Pelletier’s language in his 20-page decision is damning. He makes clear that he weighed the evidence against BP in the context of a broader and longer safety record, going back to the 2005 explosion of BP’s Texas City refinery, which killed 15 workers.

Pelletier references language in an April 2009 presentation BP made when the EPA then was considering suspending the company because of criminal convictions stemming from Texas City and in the wake of a major oil spill from a BP pipeline on Alaska’s North Slope.

The report included a statement from Tony Hayward, then the BP Group CEO, who said: “Our goals are simply stated. No accidents, no harm to people, and no damage to the environment.”

Pelletier then takes those words and shoves them firmly down BP’s throat.

“Seventeen months later the (Deepwater Horizon blowout) occurred, resulting in the death of 11 men and heretofore unprecedented environmental damage,” Pelletier wrote. “In the view of the tragedy…BP did not achieve the promised goals of ‘No accidents, no harm to people, and no damage to the environment,’ however well intended.”

So, Pelletier asks, if we couldn’t believe them then, why should we believe them now?

Pelletier concludes that, despite BP’s detailed plan outlining the internal safety and culture improvements it is making, the company’s past speaks louder than its present.

“I find that a plan required as a condition of probation and for which there is no record of compliance provides limited evidence” of BP’s current ability to be a reliable contractor, Pelletier concludes.

For it’s part, BP says it was blindsided by Pelletier’s report, and that during months of negotiations with the EPA and other federal agencies, no one suggested that previous accidents would factor into a decision on BP’s current ability to fulfill government contracts.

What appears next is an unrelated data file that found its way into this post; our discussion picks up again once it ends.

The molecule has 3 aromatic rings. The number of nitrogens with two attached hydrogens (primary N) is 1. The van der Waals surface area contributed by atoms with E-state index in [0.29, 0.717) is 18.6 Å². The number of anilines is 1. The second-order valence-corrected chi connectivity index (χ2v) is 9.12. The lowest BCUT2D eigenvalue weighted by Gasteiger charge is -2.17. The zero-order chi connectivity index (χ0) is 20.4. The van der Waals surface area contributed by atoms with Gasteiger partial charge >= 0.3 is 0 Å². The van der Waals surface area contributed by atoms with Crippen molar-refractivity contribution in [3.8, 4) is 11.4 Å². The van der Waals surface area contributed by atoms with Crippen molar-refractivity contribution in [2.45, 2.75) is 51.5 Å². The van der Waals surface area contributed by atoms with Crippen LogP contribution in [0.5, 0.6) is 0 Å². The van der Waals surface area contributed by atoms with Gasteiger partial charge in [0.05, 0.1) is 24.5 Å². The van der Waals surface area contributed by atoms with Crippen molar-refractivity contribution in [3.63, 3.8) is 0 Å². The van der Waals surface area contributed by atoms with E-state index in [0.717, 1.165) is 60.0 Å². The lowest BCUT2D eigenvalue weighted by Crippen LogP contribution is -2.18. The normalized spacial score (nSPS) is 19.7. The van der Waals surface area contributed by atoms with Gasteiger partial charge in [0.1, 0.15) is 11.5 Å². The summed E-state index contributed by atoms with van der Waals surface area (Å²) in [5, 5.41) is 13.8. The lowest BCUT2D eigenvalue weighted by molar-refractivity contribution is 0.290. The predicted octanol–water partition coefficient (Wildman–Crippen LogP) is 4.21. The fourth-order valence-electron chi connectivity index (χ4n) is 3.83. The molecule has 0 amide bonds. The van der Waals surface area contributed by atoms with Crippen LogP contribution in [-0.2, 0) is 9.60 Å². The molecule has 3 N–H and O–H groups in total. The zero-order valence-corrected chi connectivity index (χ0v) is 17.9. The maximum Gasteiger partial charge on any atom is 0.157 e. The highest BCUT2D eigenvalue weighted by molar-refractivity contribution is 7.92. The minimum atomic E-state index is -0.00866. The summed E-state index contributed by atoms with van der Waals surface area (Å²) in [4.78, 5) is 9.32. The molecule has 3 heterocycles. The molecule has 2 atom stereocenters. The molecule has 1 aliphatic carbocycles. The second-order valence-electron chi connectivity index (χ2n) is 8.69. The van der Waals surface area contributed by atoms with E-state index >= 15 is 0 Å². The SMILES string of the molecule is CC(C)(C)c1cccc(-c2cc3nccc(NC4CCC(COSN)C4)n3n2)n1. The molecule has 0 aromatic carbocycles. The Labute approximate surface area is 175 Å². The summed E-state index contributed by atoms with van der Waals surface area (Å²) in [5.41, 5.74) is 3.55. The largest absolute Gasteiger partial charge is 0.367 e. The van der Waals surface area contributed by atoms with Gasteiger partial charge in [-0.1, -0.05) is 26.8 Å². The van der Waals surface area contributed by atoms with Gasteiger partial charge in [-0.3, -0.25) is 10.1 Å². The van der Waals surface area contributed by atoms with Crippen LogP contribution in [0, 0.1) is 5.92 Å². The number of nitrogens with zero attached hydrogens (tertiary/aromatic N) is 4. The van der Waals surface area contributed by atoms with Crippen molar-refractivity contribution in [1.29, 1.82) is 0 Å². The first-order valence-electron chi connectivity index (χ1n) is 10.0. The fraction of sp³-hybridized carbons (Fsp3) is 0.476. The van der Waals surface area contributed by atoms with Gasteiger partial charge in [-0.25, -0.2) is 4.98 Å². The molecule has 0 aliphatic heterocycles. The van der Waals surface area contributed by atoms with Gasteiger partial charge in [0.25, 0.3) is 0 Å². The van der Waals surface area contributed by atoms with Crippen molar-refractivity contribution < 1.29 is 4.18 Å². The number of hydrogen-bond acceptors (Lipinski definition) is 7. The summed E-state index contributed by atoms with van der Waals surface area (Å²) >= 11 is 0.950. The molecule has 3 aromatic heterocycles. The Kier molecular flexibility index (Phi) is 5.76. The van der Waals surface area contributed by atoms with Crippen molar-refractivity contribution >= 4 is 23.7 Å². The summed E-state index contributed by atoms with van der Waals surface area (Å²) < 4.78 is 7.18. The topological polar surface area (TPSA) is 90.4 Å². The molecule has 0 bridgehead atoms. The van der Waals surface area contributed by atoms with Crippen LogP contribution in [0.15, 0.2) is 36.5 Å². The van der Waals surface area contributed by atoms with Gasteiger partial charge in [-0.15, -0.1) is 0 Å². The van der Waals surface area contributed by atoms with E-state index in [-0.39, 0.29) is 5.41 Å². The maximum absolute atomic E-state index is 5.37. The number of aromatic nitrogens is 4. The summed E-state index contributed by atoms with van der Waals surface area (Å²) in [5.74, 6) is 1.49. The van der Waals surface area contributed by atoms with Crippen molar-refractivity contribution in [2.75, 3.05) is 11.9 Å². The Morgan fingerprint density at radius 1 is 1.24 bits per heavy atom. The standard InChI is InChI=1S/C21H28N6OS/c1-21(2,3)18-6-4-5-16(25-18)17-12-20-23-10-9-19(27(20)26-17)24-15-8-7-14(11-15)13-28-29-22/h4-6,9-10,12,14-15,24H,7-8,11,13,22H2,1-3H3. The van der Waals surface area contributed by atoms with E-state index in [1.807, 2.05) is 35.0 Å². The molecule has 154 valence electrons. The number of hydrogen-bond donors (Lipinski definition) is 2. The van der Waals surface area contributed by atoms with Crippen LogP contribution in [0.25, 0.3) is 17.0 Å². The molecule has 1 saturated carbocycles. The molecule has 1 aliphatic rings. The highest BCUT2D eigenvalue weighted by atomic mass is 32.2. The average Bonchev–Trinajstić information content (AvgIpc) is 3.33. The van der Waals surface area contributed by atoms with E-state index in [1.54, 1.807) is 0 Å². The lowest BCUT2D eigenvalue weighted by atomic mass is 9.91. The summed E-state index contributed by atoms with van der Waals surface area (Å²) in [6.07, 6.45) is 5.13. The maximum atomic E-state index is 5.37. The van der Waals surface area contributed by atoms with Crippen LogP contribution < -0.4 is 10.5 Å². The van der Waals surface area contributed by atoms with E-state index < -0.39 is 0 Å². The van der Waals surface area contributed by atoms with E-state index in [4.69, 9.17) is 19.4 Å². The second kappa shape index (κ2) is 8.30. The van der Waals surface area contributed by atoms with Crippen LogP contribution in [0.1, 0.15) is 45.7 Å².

BP also notes that absent a list of more specific steps that the EPA would consider sufficient to “lift the conditions” that provoked the suspension, then this “temporary” step becomes, in fact, a permanent ban in violation of the law.

How this plays out is anyone’s guess. But it is likely that BP will not participate in the August 28 Western Gulf lease sale, making this the third sale it has missed since the suspension.


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  1. Robert Godfrey at August 15, 2013 12:18 pm

    In 2005, Federal Energy Regulatory Commission (FERC) Office of Energy Products, Gas, Environment and Engineering then-director Richard Hoffman stated at a public meeting in Maine that BP’s lack of safety culture as demonstrated by the Texas City explosion would not prevent FERC from issuing permits to construct then-proposed Crown Landing LNG import terminal in New Jersey and Pelican Island LNG at Galvaston, Texas. (See http://www.savepassamaquoddybay.org/news_archives/2005/news_2005sep.html#30_bdn)
      
    Thankfully, the EPA takes its public safety responsibility far more seriously than does FERC.